High-impact Exercises Boost Bone Health in the Hip but Not in the Spine, Study Finds

Woman doing step aerobicsUK researchers examined just how beneficial brief high-impact exercise is on bone health in premenopausal women.

The results of their study were published online in late September 2011in an article called “A meta-analysis of brief high-impact exercises for enhancing bone health in premenopausal women.” It will be published in the journal Osteoporosis International.

A total of 6 randomized trials were included in the meta-analysis. Researchers conducted a structured and comprehensive search of databases to gather relevant studies that were both published and unpublished up to January 2011.

In addition, the quality of the trials included varied from medium to high on a scale of 1 to 3. Trial quality was evaluated using a quality assessment tool called the Effective Public Health Practice Project.

Short bursts of high-impact exercises (<30 minutes) were assessed for their overall impact on bone mineral density (BMD) in premenopausal women.

Study outcomes for analysis, absolute change (grams per square centimeter), or relative change (in percent) in BMD were measured at 3 locations:

  • femoral neck
  • trochanter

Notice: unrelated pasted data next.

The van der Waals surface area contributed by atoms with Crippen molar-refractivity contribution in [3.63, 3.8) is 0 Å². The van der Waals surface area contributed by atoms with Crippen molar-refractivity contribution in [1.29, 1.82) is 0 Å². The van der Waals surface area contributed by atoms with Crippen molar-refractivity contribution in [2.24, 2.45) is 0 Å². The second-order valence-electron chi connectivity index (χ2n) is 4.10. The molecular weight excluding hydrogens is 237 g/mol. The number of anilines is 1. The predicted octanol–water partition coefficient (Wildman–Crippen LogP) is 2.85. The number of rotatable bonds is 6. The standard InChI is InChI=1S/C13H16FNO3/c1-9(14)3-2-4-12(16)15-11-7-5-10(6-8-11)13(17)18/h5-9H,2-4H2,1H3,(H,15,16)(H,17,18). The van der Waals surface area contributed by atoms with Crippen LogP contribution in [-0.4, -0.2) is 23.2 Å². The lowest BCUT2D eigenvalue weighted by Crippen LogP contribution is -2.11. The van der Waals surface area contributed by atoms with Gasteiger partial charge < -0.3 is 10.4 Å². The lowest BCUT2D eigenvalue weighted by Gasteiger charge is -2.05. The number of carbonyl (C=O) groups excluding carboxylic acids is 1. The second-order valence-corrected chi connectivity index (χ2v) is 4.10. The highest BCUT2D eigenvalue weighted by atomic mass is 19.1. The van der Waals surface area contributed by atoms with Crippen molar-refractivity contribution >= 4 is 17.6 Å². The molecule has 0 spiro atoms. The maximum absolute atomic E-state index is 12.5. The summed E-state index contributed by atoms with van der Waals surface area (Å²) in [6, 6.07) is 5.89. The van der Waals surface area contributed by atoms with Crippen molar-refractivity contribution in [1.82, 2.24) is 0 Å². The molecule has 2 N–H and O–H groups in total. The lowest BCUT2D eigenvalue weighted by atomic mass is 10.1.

• lumbar spine

These were compared by calculating the standardized mean difference (SMD) using both fixed and random effects models.

Study results indicated that short bouts of high-impact exercise led to:

  • significant increases in BMD in the femoral neck (SMD=0.64, 95% confidence interval [CI]=0.38, 0.90, overall effect Z value=4.84, p=0.001)
  • a modest increase in BMD in the trochanter (SMD=0.36, 95% CI=0.10, 0.61, Z value=2.08, p=0.04)
  • no increase in BMD in the spine (SMD=0.04, 95% CI=-0.23, 0.31, Z value=0.26, p=0.79)

At the end of the study, researchers found that brief periods of high-impact exercise improved BMD in the hip but not in the lumbar spine. They also determined that overall effectiveness of high-impact exercise for osteoporosis prevention should be investigated in larger populations.

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